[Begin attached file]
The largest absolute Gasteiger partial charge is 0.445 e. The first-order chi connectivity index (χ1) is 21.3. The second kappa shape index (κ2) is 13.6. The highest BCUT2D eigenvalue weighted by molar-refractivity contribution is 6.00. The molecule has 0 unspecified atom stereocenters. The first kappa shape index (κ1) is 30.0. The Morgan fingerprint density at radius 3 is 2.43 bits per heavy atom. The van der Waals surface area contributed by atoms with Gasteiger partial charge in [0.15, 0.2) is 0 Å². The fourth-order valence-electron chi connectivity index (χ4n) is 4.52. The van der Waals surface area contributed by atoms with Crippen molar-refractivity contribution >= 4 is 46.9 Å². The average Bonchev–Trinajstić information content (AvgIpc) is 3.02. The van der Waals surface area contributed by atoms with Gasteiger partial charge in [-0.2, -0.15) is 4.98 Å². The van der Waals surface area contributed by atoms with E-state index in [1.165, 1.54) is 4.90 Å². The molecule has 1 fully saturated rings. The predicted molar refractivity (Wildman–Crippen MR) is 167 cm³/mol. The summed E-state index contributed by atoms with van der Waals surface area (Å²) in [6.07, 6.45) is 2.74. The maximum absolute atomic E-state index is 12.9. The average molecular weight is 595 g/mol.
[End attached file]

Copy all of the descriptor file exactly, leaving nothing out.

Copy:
The largest absolute Gasteiger partial charge is 0.445 e. The first-order chi connectivity index (χ1) is 21.3. The second kappa shape index (κ2) is 13.6. The highest BCUT2D eigenvalue weighted by molar-refractivity contribution is 6.00. The molecule has 0 unspecified atom stereocenters. The first kappa shape index (κ1) is 30.0. The Morgan fingerprint density at radius 3 is 2.43 bits per heavy atom. The van der Waals surface area contributed by atoms with Gasteiger partial charge in [0.15, 0.2) is 0 Å². The fourth-order valence-electron chi connectivity index (χ4n) is 4.52. The van der Waals surface area contributed by atoms with Crippen molar-refractivity contribution >= 4 is 46.9 Å². The average Bonchev–Trinajstić information content (AvgIpc) is 3.02. The van der Waals surface area contributed by atoms with Gasteiger partial charge in [-0.2, -0.15) is 4.98 Å². The van der Waals surface area contributed by atoms with E-state index in [1.165, 1.54) is 4.90 Å². The molecule has 1 fully saturated rings. The predicted molar refractivity (Wildman–Crippen MR) is 167 cm³/mol. The summed E-state index contributed by atoms with van der Waals surface area (Å²) in [6.07, 6.45) is 2.74. The maximum absolute atomic E-state index is 12.9. The average molecular weight is 595 g/mol.